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Giving Thanks to the Community of Episcopalians in the Recovery Efforts of the Hurricanes of ’05

  “We give thanks for the community” is our mantra here in the Episcopal Diocese of Louisiana as we reflect on the 10th anniversary of the landfall of Hurricane Katrina on August 29th and Hurricane Rita on September 24. Weighing heavy on our hearts though is the grief of all the people who suffered (still suffering) unimaginable loss and for whom this anniversary brought back nightmarish memories. At this anniversary we want to give thanks to the people across our diocese and across the world who came together to shine the light of God on all those suffering. Relief efforts began immediately after the storm and a few of the programs born in the wake of Hurricane Katrina are still operating today. We applaud all those who gave of their time to bring our storm ravaged diocese back to life and provided hope to so many. Thank you to all those, especially the churches in the northern parts of our diocese, who received and cared for the hurricane evacuees. Thank you to the 15,000+ people from around the world who volunteered with us to gut flooded homes, float drywall, paint, serve meals, offer prayer and support, held our hands and listened to our stories. Thank you to all those who made donations to help us rebuild our churches, our community, our homes. We give thanks to Episcopal Relief and Development for being an early partner in our recovery. You stood by our side throughout these years and we are truly grateful. Listed below is a look at the relief work of our churches starting from the first early days after the storms through around 2007. The information was complied from Churchwork, Episcopal Community... read more

A Letter to The Episcopal Church From the Presiding Bishop, President of the House of Deputies

[Episcopal Church Office of Public Affairs press release] Presiding Bishop Katharine Jefferts Schori and President of the House of Deputies the Rev. Gay Clark Jennings have issued a letter calling on Episcopal congregations to participate in “Confession, Repentance, and Commitment to End Racism Sunday” on September 6. The letter follows: September 1, 2015 Dear Sisters and Brothers in Christ: On June 17, nine members of Mother Emanuel AME Church in Charleston, South Carolina, were murdered by a white racist during their weekly bible study. Just a few days later at General Convention in Salt Lake City, we committed ourselves to stand in solidarity with the AME Church as they respond with acts of forgiveness, reconciliation, and justice (Resolution A302). Now our sisters and brothers in the African Methodist Episcopal (AME) Church have asked us to make that solidarity visible by participating in “Confession, Repentance, and Commitment to End Racism Sunday” on Sunday, September 6. We ask all Episcopal congregations to join this ecumenical effort with prayer and action. “Racism will not end with the passage of legislation alone; it will also require a change of heart and thinking,” writes AME Bishop Reginald T. Jackson. “This is an effort which the faith community must lead, and be the conscience of the nation. We will call upon every church, temple, mosque and faith communion to make their worship service onthis Sunday a time to confess and repent for the sin and evil of racism, this includes ignoring, tolerating and accepting racism, and to make a commitment to end racism by the example of our lives and actions.” The Episcopal Church, along with... read more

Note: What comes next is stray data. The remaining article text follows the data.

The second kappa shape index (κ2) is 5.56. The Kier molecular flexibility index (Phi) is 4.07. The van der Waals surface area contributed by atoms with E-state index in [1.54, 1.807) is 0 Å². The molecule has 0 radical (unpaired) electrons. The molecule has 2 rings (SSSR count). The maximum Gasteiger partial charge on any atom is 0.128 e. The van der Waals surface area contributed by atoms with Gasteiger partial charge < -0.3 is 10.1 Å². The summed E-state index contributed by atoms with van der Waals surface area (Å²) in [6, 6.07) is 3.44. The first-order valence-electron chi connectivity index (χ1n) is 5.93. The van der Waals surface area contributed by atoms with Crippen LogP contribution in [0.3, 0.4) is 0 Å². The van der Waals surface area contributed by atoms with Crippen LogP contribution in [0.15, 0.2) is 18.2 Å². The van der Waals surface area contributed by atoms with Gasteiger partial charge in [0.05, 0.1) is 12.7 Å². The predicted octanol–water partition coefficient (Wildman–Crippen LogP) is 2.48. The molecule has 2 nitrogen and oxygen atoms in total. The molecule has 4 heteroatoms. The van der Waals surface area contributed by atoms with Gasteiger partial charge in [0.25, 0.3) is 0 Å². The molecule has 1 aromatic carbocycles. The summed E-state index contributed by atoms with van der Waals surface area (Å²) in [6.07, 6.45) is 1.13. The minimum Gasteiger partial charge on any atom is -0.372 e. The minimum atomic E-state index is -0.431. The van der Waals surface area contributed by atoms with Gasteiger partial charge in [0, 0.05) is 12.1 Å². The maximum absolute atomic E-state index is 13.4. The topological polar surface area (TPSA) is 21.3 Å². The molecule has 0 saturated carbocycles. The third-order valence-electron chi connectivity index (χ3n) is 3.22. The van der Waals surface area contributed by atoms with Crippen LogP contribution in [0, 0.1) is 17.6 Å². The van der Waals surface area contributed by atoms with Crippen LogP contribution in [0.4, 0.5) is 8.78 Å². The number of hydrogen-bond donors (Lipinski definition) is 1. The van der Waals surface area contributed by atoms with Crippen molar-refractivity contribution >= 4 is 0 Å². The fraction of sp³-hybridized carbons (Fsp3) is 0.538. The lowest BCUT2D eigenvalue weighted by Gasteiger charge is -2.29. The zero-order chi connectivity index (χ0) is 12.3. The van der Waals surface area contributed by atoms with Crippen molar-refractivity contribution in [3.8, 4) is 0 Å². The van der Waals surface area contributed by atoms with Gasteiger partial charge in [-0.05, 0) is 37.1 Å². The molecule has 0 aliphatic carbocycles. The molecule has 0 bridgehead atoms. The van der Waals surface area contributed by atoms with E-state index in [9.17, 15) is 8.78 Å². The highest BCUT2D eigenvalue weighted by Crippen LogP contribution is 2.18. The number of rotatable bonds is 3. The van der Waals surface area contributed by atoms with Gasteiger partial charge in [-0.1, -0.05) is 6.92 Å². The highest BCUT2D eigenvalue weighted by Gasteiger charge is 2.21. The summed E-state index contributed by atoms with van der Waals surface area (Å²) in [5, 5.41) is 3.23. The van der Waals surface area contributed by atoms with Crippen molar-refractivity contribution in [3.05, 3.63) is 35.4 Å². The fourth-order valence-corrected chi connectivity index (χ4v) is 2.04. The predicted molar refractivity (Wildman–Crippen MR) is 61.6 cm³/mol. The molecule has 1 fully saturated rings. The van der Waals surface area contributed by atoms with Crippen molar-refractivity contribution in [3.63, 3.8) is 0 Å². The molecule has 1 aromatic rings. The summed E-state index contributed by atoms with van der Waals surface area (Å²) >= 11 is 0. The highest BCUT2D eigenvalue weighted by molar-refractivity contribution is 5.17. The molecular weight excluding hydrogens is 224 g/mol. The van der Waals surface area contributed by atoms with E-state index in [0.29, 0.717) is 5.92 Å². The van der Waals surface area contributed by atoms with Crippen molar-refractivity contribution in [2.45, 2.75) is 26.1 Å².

Out of Deep Waters: Jericho Road expands from house building to community building

[Episcopal News Service – New Orleans, Louisiana] Jericho Road Episcopal Housing Initiative grew out of the ruins on Hurricane Katrina and is going strong 10 years later, albeit with a bigger mission. Eighty percent of the residents of Central City, the neighborhood behind Christ Church Cathedral, which faces the upscale Garden District, were renters when Katrina struck. Landlords received no government assistance to rebuild. “Low-income folks in this neighborhood didn’t have any homes to come back to,” said Holly Heine, Jericho Road’s director of operations and communications. Executive Director Nicole Barnes said Jericho Road has realized that “you can’t just build houses; you have to build a community.” That community building includes not only forming neighborhood associations that help residents get to know their neighbors and learn how to advocate for themselves, it involves reclaiming blighted properties and it also involves helping the many first-time homeowners develop the skills that will allow them to sustain their ownership for as long as they desire, Barnes explained. “The arc of ministry has been amazing,” said the Very Rev. David du Plantier, Christ Church Cathedral’s dean. This video is the fifth in a weeklong series of Episcopal News Service coverage. Other videos and stories are here. – The Rev. Mary Frances Schjonberg and Matthew Davies are editor/reporters for the Episcopal News Service. Source: Episcopal News... read more

Out of Deep Waters: Bishop says New Orleans ministry keeps evolving

[Episcopal News Service – New Orleans, Louisiana] It was clear to Diocese of Louisiana Bishop Morris Thompson Jr. when he began his episcopate in 2010, five years after Hurricane Katrina, that the storm had “deeply wounded” the people of the diocese. “I could be in a meeting and say ‘Tell me your experience’ and it would just flow out,” he said. “There’s still areas of New Orleans that are devastated,” said Thompson, adding because of New Orleanians’ ongoing needs, the diocese’s ministries that began in Katrina’s wake have continued to evolve 10 years on. This video is the fourth in a weeklong series of Episcopal News Service coverage. Other videos and stories are here. – The Rev. Mary Frances Schjonberg and Matthew Davies are editor/reporters for the Episcopal News Service. Source: Episcopal News... read more